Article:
In 1980 I brought my bass to David Gage to have adjusters installed in the bridge. David observed some of the work I’d done on the instrument (handmade soundpost and refinishing), and offered me a job. Within the first year David showed me bow rehairing and I’ve been doing that ever since, and later I took bow making lessons from Lynn Hannings and George Rubino. Bassist Greg Cohen also shared with me his knowledge of bow hairing and repair. I’ve been making bass bows of my own design since 1999. My work at the shop includes scroll and neck grafts (German and French techniques), custom c-extensions (bass only), bridge making (bass, cello, vialone, gamba), body restorations (graduation, bass bar, crack repair, rib panel replacement), varnishing, French polish, fingerboard work (all violin family instruments), and tonal adjustments (soundpost).
I started playing bass guitar in the mid sixties, in garage bands, and then started playing the “real” bass in 1970. I have been playing ever since, not having found an effective cure. I started working with David Gage around 1986, starting with simple gluing and learning to dress fingerboards, and little by little learning to make a bass that arrives in a garbage bag an actual instrument again. What I love about this work is that, like playing music, there is always more to learn, and I always feel challenged to improve my skills and knowledge of the instrument. I am not seeking a cure.
I’ve been working on guitars and other fretted instruments at David Gage since 1998. My experience with fretted instruments began in 1972 with guidance from Noah Wulfe and an apprenticeship with Miguel Luciano, a renowned luthier in Greenwich Village. I cut my teeth and many guitar strings at Sam Ash in Brooklyn for two and a half years. I then worked at King James Music and started my own shop (Guitarcraft) in Manhattan in 1984. Through rock ‘n roll, folk, disco, funk, punk, metal, electronica, and grunge, I have done all types of repairs on guitars, basses, mandolins, and banjos, as well as violins, cellos, and upright basses. I also make custom instruments, and I sing and play guitar in a rock n’ roll band.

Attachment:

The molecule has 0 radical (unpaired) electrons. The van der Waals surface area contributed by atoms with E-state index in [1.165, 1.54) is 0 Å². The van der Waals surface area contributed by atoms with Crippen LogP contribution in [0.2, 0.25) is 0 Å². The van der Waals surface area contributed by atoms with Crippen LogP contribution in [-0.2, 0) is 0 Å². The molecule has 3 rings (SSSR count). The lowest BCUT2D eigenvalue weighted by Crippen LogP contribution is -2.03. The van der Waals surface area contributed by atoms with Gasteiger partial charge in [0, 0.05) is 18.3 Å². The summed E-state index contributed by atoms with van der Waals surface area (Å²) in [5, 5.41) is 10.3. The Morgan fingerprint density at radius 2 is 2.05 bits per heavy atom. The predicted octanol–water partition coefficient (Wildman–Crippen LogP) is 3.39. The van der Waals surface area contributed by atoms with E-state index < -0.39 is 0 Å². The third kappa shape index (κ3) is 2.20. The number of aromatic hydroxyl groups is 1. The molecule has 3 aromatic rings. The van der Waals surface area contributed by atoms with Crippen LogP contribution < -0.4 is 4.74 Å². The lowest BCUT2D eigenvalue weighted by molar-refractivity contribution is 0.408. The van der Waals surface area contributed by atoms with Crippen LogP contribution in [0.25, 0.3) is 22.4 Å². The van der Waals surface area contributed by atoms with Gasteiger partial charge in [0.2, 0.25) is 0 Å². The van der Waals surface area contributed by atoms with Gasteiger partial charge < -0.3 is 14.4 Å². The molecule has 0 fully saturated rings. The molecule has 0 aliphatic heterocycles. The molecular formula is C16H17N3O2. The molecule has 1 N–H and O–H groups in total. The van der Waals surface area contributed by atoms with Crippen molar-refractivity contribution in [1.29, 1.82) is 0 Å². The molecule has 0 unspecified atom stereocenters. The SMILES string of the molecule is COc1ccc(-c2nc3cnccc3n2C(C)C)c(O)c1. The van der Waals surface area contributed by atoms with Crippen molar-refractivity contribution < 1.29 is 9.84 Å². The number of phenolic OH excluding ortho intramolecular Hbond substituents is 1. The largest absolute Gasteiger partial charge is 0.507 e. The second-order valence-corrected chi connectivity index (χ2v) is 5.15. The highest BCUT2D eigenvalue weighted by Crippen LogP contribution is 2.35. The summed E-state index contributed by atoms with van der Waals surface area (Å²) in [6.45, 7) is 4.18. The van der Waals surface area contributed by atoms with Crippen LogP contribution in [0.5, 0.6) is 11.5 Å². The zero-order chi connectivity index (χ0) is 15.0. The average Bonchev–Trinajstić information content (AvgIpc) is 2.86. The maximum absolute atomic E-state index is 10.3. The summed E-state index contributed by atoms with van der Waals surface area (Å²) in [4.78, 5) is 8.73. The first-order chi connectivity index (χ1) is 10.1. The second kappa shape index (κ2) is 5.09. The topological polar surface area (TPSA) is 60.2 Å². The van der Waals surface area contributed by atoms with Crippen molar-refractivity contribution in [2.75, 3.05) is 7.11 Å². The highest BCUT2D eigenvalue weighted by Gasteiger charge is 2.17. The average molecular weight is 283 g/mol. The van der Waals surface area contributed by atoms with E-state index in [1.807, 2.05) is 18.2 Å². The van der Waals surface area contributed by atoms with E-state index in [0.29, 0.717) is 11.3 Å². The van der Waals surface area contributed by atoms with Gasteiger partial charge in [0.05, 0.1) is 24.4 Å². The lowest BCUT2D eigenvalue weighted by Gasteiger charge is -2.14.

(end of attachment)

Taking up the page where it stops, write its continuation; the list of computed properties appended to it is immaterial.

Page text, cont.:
Born and raised on the south shore of Long Island, I grew up playing violin in various school and youth orchestras. Later, in college, I transitioned to viola and have been playing both interchangeably ever since. Interested in the design and construction of violin family instruments, I enrolled in the Violin Making School of America in Salt Lake City, UT. There I learned the craft under the guidance of Charles Woolf and Sanghoon Lee, and graduated in 2014. I've been working at David Gage since 2013, where I specialize in violin and viola repair (with the occasional cello and bass thrown into the mix) and also set up the shop's line of Realist Violins. The diverse knowledge and experience amongst the other luthiers at the shop has given me valuable insights into approaching my own making, and I feel lucky to work with such a talented team.